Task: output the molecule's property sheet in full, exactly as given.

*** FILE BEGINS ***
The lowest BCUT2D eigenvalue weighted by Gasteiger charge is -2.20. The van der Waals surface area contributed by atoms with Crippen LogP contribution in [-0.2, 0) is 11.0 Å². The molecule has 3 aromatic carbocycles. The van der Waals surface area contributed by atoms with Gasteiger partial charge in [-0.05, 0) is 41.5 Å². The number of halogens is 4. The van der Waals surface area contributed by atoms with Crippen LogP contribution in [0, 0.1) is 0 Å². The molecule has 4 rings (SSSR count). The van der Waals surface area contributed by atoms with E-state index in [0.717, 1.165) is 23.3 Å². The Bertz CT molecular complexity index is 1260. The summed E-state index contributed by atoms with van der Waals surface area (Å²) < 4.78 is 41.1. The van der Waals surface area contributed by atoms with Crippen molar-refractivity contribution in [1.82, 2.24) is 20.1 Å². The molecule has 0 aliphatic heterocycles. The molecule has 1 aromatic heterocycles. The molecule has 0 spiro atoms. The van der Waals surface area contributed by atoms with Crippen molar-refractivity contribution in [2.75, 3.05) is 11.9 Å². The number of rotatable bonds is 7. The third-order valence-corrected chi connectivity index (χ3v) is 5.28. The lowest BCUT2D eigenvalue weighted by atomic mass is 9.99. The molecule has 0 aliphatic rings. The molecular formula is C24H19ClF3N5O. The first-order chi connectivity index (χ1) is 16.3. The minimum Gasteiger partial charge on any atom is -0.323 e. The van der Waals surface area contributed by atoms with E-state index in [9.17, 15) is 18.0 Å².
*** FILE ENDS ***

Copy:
The lowest BCUT2D eigenvalue weighted by Gasteiger charge is -2.20. The van der Waals surface area contributed by atoms with Crippen LogP contribution in [-0.2, 0) is 11.0 Å². The molecule has 3 aromatic carbocycles. The van der Waals surface area contributed by atoms with Gasteiger partial charge in [-0.05, 0) is 41.5 Å². The number of halogens is 4. The van der Waals surface area contributed by atoms with Crippen LogP contribution in [0, 0.1) is 0 Å². The molecule has 4 rings (SSSR count). The van der Waals surface area contributed by atoms with E-state index in [0.717, 1.165) is 23.3 Å². The Bertz CT molecular complexity index is 1260. The summed E-state index contributed by atoms with van der Waals surface area (Å²) < 4.78 is 41.1. The van der Waals surface area contributed by atoms with Crippen molar-refractivity contribution in [1.82, 2.24) is 20.1 Å². The molecule has 0 aliphatic heterocycles. The molecule has 1 aromatic heterocycles. The molecule has 0 spiro atoms. The van der Waals surface area contributed by atoms with Crippen molar-refractivity contribution in [2.75, 3.05) is 11.9 Å². The number of rotatable bonds is 7. The third-order valence-corrected chi connectivity index (χ3v) is 5.28. The lowest BCUT2D eigenvalue weighted by atomic mass is 9.99. The molecule has 0 aliphatic rings. The molecular formula is C24H19ClF3N5O. The first-order chi connectivity index (χ1) is 16.3. The minimum Gasteiger partial charge on any atom is -0.323 e. The van der Waals surface area contributed by atoms with E-state index in [9.17, 15) is 18.0 Å².